Well, This Explains Your Sugar Jones
June 22, 2020 By
Some people claim to be chocoholics. We all know a southerner or two who couldn’t survive without glasses of “sweet tea,” and it’s not the tea that is addictive.
Your craving for sugar is more complex than the normal glucose-insulin balancing act. It goes beyond the need for an energy boost when we complain we have “low blood sugar.”
In defense of chocoholics, they may have a point. Sweets don’t cause addiction in the manner of crack cocaine or opioids. We don’t ache, shiver, and feel a bone-crushing fatigue, thank goodness. But the brain knows…
Sugar may actually change your brain chemistry. An experiment conducted in Germany on Göttingen minipigs went beneath the skull to see what happened to these animals when they regularly enjoyed sweets.
As anyone who knows anything about training animals is well aware, animals can be conditioned to anticipate treats. Mice run to push levers to dispense food, Pavlov’s dogs started salivating on cue, and dogs that were rewarded for following the “sit” command often sit voluntarily hoping to make good things happen.
The difference in the German experiment was that researchers did PET scans of the piglets' brains to see what happened there in the presence of sugar.
After 12 days of giving some of the pigs sugar, the researchers saw changes in the pigs’ brains. The pigs were allowed to have sucrose for one hour per day. At the outset, their dopamine and opioid systems were highly activated. Sugar made them happy.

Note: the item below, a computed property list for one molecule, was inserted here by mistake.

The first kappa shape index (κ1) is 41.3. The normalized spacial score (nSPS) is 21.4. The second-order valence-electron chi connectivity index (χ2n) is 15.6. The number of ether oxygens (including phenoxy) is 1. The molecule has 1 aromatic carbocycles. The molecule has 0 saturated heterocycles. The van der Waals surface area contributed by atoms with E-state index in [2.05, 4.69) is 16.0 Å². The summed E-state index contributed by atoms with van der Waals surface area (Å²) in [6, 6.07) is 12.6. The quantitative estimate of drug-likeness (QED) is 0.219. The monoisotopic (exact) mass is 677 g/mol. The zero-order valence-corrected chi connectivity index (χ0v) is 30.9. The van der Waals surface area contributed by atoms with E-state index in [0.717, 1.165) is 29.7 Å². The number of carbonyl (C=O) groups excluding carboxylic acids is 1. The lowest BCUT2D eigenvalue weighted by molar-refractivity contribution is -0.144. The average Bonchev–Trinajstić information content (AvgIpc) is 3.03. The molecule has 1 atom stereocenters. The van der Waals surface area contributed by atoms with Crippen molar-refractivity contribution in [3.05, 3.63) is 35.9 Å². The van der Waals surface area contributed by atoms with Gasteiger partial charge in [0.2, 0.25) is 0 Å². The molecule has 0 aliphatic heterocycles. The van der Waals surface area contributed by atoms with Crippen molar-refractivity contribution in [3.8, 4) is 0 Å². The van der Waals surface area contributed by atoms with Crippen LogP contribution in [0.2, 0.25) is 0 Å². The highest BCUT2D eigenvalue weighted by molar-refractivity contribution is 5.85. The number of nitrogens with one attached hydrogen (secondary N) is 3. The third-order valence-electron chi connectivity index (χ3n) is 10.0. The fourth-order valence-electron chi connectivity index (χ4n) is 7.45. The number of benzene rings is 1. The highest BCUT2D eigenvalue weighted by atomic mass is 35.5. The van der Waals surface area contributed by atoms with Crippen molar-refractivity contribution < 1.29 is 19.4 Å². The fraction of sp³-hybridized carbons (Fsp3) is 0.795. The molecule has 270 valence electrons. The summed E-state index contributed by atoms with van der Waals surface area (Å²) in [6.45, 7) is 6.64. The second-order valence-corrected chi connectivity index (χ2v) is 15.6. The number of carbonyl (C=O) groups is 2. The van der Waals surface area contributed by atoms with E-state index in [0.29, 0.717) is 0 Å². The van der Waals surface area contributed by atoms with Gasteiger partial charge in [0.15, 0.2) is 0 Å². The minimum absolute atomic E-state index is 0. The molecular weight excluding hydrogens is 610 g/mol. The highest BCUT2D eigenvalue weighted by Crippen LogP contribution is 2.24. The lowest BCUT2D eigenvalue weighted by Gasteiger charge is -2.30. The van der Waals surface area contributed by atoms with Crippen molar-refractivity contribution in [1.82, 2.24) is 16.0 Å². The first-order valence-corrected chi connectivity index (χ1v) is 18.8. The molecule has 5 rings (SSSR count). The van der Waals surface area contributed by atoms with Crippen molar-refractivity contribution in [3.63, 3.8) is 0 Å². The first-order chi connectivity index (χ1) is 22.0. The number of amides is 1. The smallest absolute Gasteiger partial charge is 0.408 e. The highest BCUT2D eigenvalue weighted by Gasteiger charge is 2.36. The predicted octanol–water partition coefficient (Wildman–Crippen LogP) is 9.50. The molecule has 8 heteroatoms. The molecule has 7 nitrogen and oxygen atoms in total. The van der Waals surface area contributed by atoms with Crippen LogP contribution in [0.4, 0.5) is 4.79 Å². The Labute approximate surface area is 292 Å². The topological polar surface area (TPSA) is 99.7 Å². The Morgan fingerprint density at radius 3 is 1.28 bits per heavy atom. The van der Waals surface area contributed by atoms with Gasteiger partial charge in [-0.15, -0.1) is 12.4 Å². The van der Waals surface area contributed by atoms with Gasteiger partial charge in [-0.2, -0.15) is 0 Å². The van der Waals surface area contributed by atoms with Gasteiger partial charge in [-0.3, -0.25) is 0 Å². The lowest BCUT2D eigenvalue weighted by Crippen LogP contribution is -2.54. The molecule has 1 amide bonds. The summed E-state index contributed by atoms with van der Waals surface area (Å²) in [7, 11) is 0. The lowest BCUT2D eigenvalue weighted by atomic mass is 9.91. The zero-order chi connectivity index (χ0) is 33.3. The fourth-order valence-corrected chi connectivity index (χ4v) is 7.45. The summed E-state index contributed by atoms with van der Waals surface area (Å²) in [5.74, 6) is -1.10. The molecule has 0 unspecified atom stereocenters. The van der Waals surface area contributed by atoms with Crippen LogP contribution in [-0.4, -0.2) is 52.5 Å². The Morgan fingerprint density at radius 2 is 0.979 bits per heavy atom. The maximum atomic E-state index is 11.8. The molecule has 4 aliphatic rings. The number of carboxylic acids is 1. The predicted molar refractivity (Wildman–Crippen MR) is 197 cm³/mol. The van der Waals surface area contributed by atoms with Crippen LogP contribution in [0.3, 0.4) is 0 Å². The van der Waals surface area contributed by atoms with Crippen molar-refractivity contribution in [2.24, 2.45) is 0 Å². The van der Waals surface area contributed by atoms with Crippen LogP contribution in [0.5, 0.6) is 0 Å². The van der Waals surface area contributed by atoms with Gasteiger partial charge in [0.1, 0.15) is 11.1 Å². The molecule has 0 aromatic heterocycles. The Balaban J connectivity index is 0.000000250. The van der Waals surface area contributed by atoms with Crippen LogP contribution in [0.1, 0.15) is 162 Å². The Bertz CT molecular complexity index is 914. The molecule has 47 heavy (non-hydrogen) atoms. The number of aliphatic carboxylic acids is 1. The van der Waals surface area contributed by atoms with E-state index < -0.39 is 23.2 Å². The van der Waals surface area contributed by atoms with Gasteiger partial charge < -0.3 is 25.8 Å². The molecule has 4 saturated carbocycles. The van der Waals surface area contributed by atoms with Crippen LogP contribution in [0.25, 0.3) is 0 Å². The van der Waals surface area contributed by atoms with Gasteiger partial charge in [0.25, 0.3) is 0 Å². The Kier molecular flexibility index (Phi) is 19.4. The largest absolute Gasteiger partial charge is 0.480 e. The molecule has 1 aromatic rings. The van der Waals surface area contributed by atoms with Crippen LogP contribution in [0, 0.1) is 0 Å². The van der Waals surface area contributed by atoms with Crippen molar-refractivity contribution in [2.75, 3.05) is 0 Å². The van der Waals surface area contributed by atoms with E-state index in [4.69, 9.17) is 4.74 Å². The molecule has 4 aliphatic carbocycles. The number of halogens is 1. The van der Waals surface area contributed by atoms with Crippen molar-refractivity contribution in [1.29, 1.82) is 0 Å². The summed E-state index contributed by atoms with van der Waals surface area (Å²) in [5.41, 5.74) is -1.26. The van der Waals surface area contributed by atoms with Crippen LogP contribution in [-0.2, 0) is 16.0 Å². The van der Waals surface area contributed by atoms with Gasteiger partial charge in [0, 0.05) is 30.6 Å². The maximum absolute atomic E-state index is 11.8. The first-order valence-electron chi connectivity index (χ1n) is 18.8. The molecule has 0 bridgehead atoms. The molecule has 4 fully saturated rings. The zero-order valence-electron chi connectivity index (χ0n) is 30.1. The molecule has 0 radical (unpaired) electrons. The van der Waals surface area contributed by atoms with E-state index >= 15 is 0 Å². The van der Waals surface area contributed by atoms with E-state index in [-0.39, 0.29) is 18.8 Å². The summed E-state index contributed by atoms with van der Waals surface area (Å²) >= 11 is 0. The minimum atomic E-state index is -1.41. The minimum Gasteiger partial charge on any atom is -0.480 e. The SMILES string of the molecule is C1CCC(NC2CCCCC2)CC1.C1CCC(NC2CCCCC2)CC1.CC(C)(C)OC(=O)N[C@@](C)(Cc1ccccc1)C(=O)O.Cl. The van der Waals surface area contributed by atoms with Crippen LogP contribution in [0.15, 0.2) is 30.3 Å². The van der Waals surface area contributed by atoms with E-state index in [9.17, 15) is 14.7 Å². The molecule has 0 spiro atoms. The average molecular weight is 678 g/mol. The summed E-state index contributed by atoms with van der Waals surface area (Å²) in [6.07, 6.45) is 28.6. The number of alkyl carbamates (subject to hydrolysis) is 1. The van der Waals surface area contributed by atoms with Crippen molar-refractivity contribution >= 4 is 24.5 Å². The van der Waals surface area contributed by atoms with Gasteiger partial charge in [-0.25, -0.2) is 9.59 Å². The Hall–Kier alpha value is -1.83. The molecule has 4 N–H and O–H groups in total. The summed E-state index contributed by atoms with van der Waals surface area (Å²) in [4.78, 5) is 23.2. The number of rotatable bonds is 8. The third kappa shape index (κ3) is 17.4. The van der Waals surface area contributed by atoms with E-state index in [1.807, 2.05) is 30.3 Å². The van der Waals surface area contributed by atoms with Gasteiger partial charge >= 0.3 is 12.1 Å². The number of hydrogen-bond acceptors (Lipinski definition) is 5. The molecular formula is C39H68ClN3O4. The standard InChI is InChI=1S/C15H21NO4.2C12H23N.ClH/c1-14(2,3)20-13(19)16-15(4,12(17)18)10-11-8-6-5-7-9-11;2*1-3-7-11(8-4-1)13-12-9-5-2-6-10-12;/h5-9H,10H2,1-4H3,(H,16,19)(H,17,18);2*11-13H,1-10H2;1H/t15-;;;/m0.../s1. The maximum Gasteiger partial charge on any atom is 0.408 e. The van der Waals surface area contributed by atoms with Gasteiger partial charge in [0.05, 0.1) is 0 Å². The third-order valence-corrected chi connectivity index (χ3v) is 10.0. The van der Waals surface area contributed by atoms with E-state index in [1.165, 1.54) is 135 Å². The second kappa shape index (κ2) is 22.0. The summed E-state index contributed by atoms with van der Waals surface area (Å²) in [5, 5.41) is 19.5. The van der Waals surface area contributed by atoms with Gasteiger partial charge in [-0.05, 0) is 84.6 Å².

After 12 days of intermittent daily sugar binges, however, the dopamine receptors in the brain that were activated at the beginning became less active. The pattern is the same one observed with addictive drugs.
It should also be noted, that the pigs registered a 13% gain in body weight during the experiment.
Calories are fuel. In nature, it’s a struggle to keep a body going. And so, we are built to love sugar for the power it provides. We are even, it seems, built to become addicted to it.
Unfortunately, gaining pounds does not decrease our taste for sweets. If anything, being sleepy, tired, or feeling sluggish from being overweight makes the sugar urge more powerful. The only known cure for the condition is a sugar fast—where you have to endure several highly annoying days with zero sugar to turn off the crazy urge.
A sugar fast may be saintly. Your friends may all admire you. But we have to admit it’s no fun to start. It may be the one best way to get on the path to lower weight and better eating habits though… because, as the pigs can tell you, sugar is addictive.